Living with the mumps
Living with the mumps
Syracuse University has no plans to shut down campus no matter how many cases of mumps that break out. The reason? The mumps virus is not a life-threatening illness.
Though highly contagious, mumps is an “easily containable disease,” according to SU’s Office of Health Services website. Vaccinations and healthy habits can severely limit the outbreak.
“There is no reason to leave campus and no reason to be alarmed,” the site says.
While vaccines help protect against the mumps, they do not guarantee complete immunity, said Karen Nardella, medical director of SU’s Health Services, in a campus-wide email. Every student who has contracted the disease was properly vaccinated.
There are currently 24 confirmed cases and 26 probable cases of the mumps, according to the Health Services website as of Oct. 16. Probable cases are cases that show symptoms but still need lab testing verification.
One Syracuse student knows first-hand just how ineffective the vaccine can be.
Sophomore Taylor Bennett, who lives in an apartment on South Campus, woke up one morning with what he described as a “fat” face. He went to Heath Services to confirm he had the virus and was then placed in a five-day quarantine at the Sheraton Syracuse University Hotel & Conference Center on University Avenue.
He said he thinks he may have gotten the mumps from his friends on the women’s lacrosse team. Both the men’s and women’s lacrosse teams have already suspended their fall season in response to players getting the virus. In an email on Oct. 6, university officials wrote that sick students appear to be in shared social circles.
Bennett said he didn’t feel too ill. To him, the hardest part was not the mumps; it was the boredom.
“It’s boring having to be by myself. I watched a ton of Netflix and just did a ton of homework,” he said.
He missed a week of classes because he never left the room. He received $50 a day in hotel room service, which Bennet called “the one nice part.”
Health Services is working with the Onondaga County Health Department to take several precautionary measures to control the mumps. Together, they are educating students, notifying anyone who may have interacted with someone who has the mumps and completely isolating those who do have the virus.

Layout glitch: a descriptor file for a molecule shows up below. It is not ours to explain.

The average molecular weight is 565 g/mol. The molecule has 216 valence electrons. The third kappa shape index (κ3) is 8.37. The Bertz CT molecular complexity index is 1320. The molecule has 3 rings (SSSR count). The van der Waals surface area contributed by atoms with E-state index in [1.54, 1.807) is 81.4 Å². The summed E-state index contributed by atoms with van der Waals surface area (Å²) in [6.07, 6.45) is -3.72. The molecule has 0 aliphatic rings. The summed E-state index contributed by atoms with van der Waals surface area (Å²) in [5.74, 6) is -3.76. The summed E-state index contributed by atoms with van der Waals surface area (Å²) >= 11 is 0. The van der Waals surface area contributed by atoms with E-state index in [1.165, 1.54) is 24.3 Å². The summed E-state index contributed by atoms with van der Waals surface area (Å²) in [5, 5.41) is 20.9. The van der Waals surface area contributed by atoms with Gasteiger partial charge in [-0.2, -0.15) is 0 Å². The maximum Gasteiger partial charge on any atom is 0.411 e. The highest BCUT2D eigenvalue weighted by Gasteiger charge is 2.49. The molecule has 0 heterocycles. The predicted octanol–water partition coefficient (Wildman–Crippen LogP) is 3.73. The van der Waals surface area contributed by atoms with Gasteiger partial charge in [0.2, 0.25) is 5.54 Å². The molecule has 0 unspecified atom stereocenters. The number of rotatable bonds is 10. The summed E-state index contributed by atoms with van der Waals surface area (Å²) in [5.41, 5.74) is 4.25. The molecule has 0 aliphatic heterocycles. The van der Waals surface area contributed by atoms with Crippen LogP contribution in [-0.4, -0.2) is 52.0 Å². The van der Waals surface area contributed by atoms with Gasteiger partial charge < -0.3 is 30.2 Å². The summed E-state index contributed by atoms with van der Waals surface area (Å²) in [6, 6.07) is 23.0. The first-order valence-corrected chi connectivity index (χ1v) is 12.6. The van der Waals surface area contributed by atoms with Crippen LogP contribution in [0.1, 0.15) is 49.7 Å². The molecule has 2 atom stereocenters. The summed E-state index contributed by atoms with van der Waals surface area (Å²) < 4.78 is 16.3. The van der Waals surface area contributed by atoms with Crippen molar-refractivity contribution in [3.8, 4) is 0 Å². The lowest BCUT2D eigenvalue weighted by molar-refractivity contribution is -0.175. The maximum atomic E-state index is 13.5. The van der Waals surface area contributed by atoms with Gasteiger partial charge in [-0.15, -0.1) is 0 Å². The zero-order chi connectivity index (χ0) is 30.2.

Health Services has sent numerous campus-wide emails and posters to educate students, faculty, and staff about the actions they can take and what the symptoms are.
Common symptoms include fever, headache, muscle aches, fatigue, loss of appetite and swelling of the salivary glands on one or both sides of the face.
Health Services is notifying those who may have encountered the infected. Students who live in the same building, go to the same class, or come into close contact with someone who has the mumps will receive an email. People will only get a phone call if they have been in direct contact with someone who has it, such as a significant other or roommate.
This was the case for Taylor Bennett’s roommate. Health Services notified him that he had direct contact with the disease. Luckily, his roommate did not get sick.
Students with both confirmed and probable cases are typically isolated for one full week away from classes and other campus activities including labs, recitations, the library and tutoring, according to SU Vice Chancellor Michele Wheatly’s email.
Health Services has also established an around-the-clock call center to handle concerns. They have a running track of confirmed and probable cases as well as a frequently asked questions page on their website.